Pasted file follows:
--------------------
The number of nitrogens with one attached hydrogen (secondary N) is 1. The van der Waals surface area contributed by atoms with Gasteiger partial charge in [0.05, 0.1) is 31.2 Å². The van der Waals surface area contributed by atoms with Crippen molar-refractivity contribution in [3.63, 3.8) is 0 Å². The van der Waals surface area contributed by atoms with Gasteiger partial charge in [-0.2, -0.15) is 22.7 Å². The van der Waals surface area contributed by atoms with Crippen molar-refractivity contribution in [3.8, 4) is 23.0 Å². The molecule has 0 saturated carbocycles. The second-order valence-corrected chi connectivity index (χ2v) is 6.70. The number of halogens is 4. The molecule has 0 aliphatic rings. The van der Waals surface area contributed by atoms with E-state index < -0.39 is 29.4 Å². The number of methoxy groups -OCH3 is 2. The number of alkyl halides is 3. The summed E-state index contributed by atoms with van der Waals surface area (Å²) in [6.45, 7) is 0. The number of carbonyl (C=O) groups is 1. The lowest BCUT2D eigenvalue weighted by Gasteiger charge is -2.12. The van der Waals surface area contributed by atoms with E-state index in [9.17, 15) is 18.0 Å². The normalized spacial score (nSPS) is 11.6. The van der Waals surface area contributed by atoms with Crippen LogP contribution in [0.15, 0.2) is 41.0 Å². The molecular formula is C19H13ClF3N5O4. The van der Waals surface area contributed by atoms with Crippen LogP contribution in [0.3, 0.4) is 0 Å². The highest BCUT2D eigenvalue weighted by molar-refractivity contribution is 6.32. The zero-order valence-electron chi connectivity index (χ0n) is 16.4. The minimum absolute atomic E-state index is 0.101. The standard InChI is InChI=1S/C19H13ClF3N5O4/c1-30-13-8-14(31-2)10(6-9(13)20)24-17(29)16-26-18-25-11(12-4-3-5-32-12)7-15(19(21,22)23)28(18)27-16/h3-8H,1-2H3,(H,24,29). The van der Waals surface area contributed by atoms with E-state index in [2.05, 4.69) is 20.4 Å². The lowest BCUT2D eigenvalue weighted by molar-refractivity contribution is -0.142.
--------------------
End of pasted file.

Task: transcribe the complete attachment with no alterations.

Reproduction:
The number of nitrogens with one attached hydrogen (secondary N) is 1. The van der Waals surface area contributed by atoms with Gasteiger partial charge in [0.05, 0.1) is 31.2 Å². The van der Waals surface area contributed by atoms with Crippen molar-refractivity contribution in [3.63, 3.8) is 0 Å². The van der Waals surface area contributed by atoms with Gasteiger partial charge in [-0.2, -0.15) is 22.7 Å². The van der Waals surface area contributed by atoms with Crippen molar-refractivity contribution in [3.8, 4) is 23.0 Å². The molecule has 0 saturated carbocycles. The second-order valence-corrected chi connectivity index (χ2v) is 6.70. The number of halogens is 4. The molecule has 0 aliphatic rings. The van der Waals surface area contributed by atoms with E-state index < -0.39 is 29.4 Å². The number of methoxy groups -OCH3 is 2. The number of alkyl halides is 3. The summed E-state index contributed by atoms with van der Waals surface area (Å²) in [6.45, 7) is 0. The number of carbonyl (C=O) groups is 1. The lowest BCUT2D eigenvalue weighted by Gasteiger charge is -2.12. The van der Waals surface area contributed by atoms with E-state index in [9.17, 15) is 18.0 Å². The normalized spacial score (nSPS) is 11.6. The van der Waals surface area contributed by atoms with Crippen LogP contribution in [0.15, 0.2) is 41.0 Å². The molecular formula is C19H13ClF3N5O4. The van der Waals surface area contributed by atoms with Crippen LogP contribution in [0.3, 0.4) is 0 Å². The highest BCUT2D eigenvalue weighted by molar-refractivity contribution is 6.32. The zero-order valence-electron chi connectivity index (χ0n) is 16.4. The minimum absolute atomic E-state index is 0.101. The standard InChI is InChI=1S/C19H13ClF3N5O4/c1-30-13-8-14(31-2)10(6-9(13)20)24-17(29)16-26-18-25-11(12-4-3-5-32-12)7-15(19(21,22)23)28(18)27-16/h3-8H,1-2H3,(H,24,29). The van der Waals surface area contributed by atoms with E-state index in [2.05, 4.69) is 20.4 Å². The lowest BCUT2D eigenvalue weighted by molar-refractivity contribution is -0.142.